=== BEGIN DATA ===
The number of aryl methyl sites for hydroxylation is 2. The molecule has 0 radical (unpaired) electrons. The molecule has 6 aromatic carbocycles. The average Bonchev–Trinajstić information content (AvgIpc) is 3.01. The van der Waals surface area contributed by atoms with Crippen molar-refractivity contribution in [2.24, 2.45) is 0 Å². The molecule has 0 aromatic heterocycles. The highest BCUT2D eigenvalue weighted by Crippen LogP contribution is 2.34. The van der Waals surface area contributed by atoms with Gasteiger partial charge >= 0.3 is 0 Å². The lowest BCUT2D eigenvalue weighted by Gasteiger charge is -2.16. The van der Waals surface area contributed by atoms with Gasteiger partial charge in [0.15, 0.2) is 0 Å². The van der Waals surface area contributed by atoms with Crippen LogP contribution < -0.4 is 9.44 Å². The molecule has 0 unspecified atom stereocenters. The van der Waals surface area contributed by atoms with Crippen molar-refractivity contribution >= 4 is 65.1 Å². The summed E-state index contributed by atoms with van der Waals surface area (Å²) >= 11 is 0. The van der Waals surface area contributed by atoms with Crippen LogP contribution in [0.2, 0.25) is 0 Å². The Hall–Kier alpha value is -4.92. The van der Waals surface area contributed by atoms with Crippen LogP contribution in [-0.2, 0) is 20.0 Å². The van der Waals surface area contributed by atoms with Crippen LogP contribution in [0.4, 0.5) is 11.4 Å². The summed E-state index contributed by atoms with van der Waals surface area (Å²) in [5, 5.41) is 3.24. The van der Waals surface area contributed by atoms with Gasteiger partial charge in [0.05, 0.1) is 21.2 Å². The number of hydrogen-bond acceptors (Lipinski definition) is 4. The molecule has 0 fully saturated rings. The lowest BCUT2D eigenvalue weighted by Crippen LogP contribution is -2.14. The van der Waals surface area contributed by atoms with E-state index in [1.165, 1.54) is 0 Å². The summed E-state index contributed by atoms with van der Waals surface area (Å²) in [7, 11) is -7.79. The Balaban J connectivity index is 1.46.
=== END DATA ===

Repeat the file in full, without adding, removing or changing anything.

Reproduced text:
The number of aryl methyl sites for hydroxylation is 2. The molecule has 0 radical (unpaired) electrons. The molecule has 6 aromatic carbocycles. The average Bonchev–Trinajstić information content (AvgIpc) is 3.01. The van der Waals surface area contributed by atoms with Crippen molar-refractivity contribution in [2.24, 2.45) is 0 Å². The molecule has 0 aromatic heterocycles. The highest BCUT2D eigenvalue weighted by Crippen LogP contribution is 2.34. The van der Waals surface area contributed by atoms with Gasteiger partial charge >= 0.3 is 0 Å². The lowest BCUT2D eigenvalue weighted by Gasteiger charge is -2.16. The van der Waals surface area contributed by atoms with Gasteiger partial charge in [0.15, 0.2) is 0 Å². The van der Waals surface area contributed by atoms with Crippen LogP contribution < -0.4 is 9.44 Å². The molecule has 0 unspecified atom stereocenters. The van der Waals surface area contributed by atoms with Crippen molar-refractivity contribution >= 4 is 65.1 Å². The summed E-state index contributed by atoms with van der Waals surface area (Å²) >= 11 is 0. The van der Waals surface area contributed by atoms with Crippen LogP contribution in [0.2, 0.25) is 0 Å². The Hall–Kier alpha value is -4.92. The van der Waals surface area contributed by atoms with Crippen LogP contribution in [-0.2, 0) is 20.0 Å². The van der Waals surface area contributed by atoms with Crippen LogP contribution in [0.4, 0.5) is 11.4 Å². The summed E-state index contributed by atoms with van der Waals surface area (Å²) in [5, 5.41) is 3.24. The van der Waals surface area contributed by atoms with Gasteiger partial charge in [0.05, 0.1) is 21.2 Å². The number of hydrogen-bond acceptors (Lipinski definition) is 4. The molecule has 0 fully saturated rings. The lowest BCUT2D eigenvalue weighted by Crippen LogP contribution is -2.14. The van der Waals surface area contributed by atoms with E-state index in [1.165, 1.54) is 0 Å². The summed E-state index contributed by atoms with van der Waals surface area (Å²) in [7, 11) is -7.79. The Balaban J connectivity index is 1.46.